Australian Open to continue without fans for the next five days after Melbourne is placed in lockdown
A fresh COVID-19 cluster linked to a quarantine hotel in Melbourne reached 13 cases as of Thursday midnight, as authorities rush to quash the spread of the virus. All of those infections are linked to the highly contagious UK variant; the Australian Open will now proceed without spectators
Last Updated: 12/02/21 6:08am
The Australian Open will proceed without crowds over the next five days after the state of Victoria was placed under a snap lockdown from Friday to contain a fresh outbreak of COVID-19.
Premier Daniel Andrews announced new "circuit-breaker" restrictions will come in from 11.59pm local time on Friday following a cluster of 13 coronavirus cases linked to the Holiday Inn hotel at Melbourne Airport.
The tournament had been played in front of a reduced capacity for the opening five days, but it will now continue behind closed doors while the lockdown is in place, with Victorians having been told to stay at home.
Only international flights that were already in the air when the lockdown was announced will be allowed to land at Melbourne Airport, schools and many businesses will be closed and residents are ordered to stay at home except to exercise and for essential purposes.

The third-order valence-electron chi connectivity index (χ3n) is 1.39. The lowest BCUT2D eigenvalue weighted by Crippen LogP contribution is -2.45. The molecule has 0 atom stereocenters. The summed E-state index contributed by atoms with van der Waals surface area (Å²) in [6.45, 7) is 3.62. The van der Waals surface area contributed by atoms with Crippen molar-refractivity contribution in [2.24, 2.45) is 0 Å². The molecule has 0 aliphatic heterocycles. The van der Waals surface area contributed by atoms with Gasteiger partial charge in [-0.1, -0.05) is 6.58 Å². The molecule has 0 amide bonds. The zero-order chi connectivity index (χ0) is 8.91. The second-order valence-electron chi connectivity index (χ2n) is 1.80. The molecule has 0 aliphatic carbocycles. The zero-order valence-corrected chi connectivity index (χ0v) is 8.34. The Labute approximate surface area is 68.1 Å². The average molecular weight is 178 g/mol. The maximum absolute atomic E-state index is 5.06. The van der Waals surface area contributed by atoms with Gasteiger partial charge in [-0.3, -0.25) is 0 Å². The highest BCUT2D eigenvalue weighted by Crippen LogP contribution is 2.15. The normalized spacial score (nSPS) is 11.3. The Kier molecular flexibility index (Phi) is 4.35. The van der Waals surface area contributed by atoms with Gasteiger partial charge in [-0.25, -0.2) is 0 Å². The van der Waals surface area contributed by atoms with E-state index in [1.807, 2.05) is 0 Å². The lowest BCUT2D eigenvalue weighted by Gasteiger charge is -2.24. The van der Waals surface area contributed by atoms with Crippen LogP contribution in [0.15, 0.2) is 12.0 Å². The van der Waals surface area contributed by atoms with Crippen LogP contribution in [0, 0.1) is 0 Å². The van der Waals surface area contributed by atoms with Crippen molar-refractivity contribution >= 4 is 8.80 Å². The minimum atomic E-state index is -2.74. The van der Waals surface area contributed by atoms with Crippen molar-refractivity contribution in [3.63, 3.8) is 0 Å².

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"Tennis Australia continues to work with the government to ensure the health and safety of everyone," tournament organisers said in a statement.
"We are notifying ticketholders, players and staff that there will be no fans onsite at the AO for five days, commencing from Saturday 13 February.
"The AO broadcast-only contingency plan will commence from Saturday 13 February until restrictions are lifted. Play will continue uninterrupted on broadcast, albeit without spectators onsite.
"We will provide further updates on the new conditions as soon as possible."
Melbourne emerged from a 111-day lockdown in October following a fresh wave of infections that peaked at 725 cases a day.
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Ahead of the announcement, Prime Minister Scott Morrison offered his government's full support for Victoria's decisions on containing the outbreak.
"We have dealt with (outbreaks) in the last few weeks in Sydney and Brisbane and Perth, and so a proportionate response enables tracers to be able to get on top of it and get the same successful result we have seen in other states," he told reporters.
Fans are allowed to remain on the grounds for Friday's play which sees Serena Williams, Novak Djokovic, Dominic Thiem and Naomi Osaka in action.